One of the few organic gemstones on earth, corals are actually not rocks but the skeletons of tiny marine invertebrates. Known for their colorful hues, there are many types of species, but the one valued most by jewelers is called “precious coral,” which can be blood red to pale pink. Corals have long been prized by ancient civilizations. Roman children wore them to ward off illness and danger, similar to the Greeks, except the latter also believed corals could deter storms, poison, and theft. The gemstones are also symbols of longevity and promotion to the Chinese, and are considered one of the 18 sacred objects of the Navajo Indians.
Source: Antique Jewelry University
The Soft Call of Coral
When jewelers speak of coral, more often than not they are referring to the red coral. Found along the Mediterranean, these are valued for their pale peach to fiery red hues, and their versatility, allowing artisans to turn them into sculptures, cameos, beads, chains, and cabochons. Coral was first worn in ancient Europe to protect against evil, evolving into a more ornamental piece. In the 1920’s, Art Deco designers used coral to bring pops of color to jewelry; while raw polished corals became all the rage for hippies in the 70’s. Today, coral is still highly prized, with more jewelers finding more sustainable and responsible ways to use this rare resource.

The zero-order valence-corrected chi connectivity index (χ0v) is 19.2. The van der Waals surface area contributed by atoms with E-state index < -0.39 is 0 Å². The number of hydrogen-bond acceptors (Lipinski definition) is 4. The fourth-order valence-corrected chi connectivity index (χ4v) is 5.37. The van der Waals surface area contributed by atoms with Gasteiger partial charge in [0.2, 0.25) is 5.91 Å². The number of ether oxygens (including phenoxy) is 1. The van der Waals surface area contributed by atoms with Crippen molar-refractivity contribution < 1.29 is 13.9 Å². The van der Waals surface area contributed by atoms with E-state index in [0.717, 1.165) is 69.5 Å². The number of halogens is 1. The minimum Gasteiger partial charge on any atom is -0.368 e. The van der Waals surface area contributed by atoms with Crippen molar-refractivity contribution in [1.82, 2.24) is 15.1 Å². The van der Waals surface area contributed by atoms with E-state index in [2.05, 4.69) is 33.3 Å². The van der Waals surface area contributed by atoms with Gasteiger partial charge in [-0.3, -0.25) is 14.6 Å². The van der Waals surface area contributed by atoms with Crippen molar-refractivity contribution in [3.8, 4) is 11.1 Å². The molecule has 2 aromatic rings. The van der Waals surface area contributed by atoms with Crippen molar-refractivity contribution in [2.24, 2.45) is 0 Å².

What is Amber Jewelry?
Carrying years of history, amber is a natural gemstone formed by the fossilization of ancient tree resin. The oldest piece of amber is about 30 to 60 million years old. It was formed when resin underwent the right conditions of heat, pressure, oxygen, and light to harden it into a glass-like stone. And perhaps what makes amber even more interesting are the different insect and plant species that are preserved in it, making this gemstone a true time capsule.
Source: Roma Designer Jewelry